His hostility to Franklin showed itself at an early date. It has been seen above, that, when Dr. Franklin was appointed agent for Massachusetts at the court of London, Mr. Lee was nominated to be his successor whenever he should retire. Circumstances detained him longer in England than he had expected. Mr. Lee grew impatient, and fearing, as he said, that Dr. Franklin would never depart "till he was gathered to his fathers," be resorted to the dishonorable artifice of writing letters to one of the principal members of the Massachusetts legislature, filled with charges against him in regard to his official conduct, as destitute of foundation in point of fact as they were of candor and propriety. This was the more reprehensible, as Dr. Franklin consulted him on proper occasions respecting the affairs of the colony, treated him as a friend and considered him as such, and spoke favorably of him in his correspondence. It is true, that these charges did not then produce the effect desired by Mr. Lee; yet they gave rise to suspicions, which long existed in the minds of the prominent men of Massachusetts, and which were utterly without any just cause.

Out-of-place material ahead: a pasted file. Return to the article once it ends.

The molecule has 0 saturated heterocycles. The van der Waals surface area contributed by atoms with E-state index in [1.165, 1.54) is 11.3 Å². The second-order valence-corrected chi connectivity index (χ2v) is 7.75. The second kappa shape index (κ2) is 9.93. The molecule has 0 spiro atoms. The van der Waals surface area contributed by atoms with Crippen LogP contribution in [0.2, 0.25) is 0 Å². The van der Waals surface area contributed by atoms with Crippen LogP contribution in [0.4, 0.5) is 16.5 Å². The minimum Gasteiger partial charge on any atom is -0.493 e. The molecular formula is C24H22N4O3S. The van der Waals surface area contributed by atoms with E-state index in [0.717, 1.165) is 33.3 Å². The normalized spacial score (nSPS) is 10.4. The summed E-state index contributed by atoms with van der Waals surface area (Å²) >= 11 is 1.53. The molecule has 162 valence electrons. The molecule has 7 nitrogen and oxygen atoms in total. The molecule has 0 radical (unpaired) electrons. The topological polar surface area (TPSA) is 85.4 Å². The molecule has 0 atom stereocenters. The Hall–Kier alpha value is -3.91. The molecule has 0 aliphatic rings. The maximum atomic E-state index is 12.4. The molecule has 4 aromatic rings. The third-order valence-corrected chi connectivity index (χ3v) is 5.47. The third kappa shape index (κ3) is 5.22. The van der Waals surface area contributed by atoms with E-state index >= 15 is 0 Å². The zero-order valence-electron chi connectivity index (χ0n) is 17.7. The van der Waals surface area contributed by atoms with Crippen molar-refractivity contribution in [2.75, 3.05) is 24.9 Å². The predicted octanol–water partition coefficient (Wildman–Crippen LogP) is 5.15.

Before Dr. Franklin's arrival in France, Mr. Lee had fallen into a quarrel with Mr. Deane. Some months previously, Beaumarchais had consulted him in London with respect to the best mode of forwarding secret aids to the United States. A plan was partly matured, in which Mr. Lee supposed he was to be a principal actor. But, when Mr. Deane appeared in Paris, as an agent from Congress, the plan was changed, and Beaumarchais completed his arrangements directly with him, because be was the only person in Europe authorized by Congress to enter into contracts on their account. Mr. Lee, hearing of this change, hastened over to Paris, accused Mr. Deane of interfering in his affairs, and endeavoured to stir up a contention between him and Beaumarchais. Failing in this attempt, he returned to London, vexed at his disappointment and angry with Mr. Deane.